Clark had the bare bones of a few songs, like the gritty “Grinder” and the funk-laden “Star,” before heading into Arlyn, but most of the vocals were painstakingly worked out in the studio. He admits he’s had his issues in the past with laying down vocals: “I’m really self-conscious around people I don’t know in the studio and them judging my voice,” he says. But on Sonny Boy Slim, Clark let himself go, resulting in a more vulnerable, confessional tone on several tracks.
“I really wanted to own it and express myself, and serve the songs vocally the best I could. A song like ‘Hold On,’ I definitely couldn’t sing it in a way that was soft and not a little bit agitated. So I just surrendered to it.”
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Even though the album was recorded in his hometown of Austin, Clark, his wife — Australian model Nicole Trunfio — and 11-month-old son Zion moved to West Hollywood in July. Joking that he’s had to get used to the notorious traffic patterns (“I just figured out when I’m at a yellow light that I have to go through it, and that’s why people were honking at me and giving me a nervous breakdown!”), Clark has adjusted to Southern California living. As much as he loves Austin, the time was right for the guitarist to head West.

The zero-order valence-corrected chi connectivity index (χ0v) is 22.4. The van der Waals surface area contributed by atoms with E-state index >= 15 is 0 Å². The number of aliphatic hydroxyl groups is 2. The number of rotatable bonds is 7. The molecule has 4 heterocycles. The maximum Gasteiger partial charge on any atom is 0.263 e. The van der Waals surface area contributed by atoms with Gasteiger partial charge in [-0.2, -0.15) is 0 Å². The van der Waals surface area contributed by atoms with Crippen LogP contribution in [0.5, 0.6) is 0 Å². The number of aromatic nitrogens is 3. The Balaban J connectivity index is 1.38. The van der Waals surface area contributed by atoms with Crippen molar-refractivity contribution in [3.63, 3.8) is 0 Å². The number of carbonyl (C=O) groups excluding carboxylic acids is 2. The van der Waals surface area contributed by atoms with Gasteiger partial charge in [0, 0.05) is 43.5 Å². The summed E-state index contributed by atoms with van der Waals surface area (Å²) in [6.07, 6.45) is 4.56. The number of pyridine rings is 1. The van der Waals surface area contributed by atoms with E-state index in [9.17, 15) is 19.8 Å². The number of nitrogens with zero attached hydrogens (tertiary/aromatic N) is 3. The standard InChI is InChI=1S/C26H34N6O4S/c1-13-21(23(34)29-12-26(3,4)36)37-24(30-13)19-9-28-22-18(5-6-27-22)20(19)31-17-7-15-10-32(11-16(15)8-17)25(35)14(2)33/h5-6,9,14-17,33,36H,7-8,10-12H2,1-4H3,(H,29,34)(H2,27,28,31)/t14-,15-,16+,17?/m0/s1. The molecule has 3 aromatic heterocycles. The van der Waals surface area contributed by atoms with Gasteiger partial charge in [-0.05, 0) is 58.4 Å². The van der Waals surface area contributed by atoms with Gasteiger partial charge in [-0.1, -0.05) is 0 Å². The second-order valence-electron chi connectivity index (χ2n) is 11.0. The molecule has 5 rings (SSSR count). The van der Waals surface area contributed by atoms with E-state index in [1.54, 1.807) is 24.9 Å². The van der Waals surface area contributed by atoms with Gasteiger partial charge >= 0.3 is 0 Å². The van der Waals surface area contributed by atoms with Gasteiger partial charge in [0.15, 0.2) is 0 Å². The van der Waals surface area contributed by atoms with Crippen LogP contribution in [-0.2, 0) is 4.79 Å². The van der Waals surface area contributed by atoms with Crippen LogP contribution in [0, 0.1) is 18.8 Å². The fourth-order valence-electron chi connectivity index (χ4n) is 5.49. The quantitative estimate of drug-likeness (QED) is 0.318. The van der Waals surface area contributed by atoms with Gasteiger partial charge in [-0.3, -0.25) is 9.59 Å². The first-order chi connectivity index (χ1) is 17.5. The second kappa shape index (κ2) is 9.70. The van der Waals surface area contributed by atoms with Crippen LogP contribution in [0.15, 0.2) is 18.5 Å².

“I haven’t spent as much time as I’d like to out there yet because I’ve been on tour,” he says. “But I’m looking forward to exploring the city and catching the vibes more.”
When Zion was born earlier this year, it changed everything for the guitarist. Suddenly, Clark found himself thinking about bigger, deeper issues, knowing that in a few years, his son would be relying on him for answers.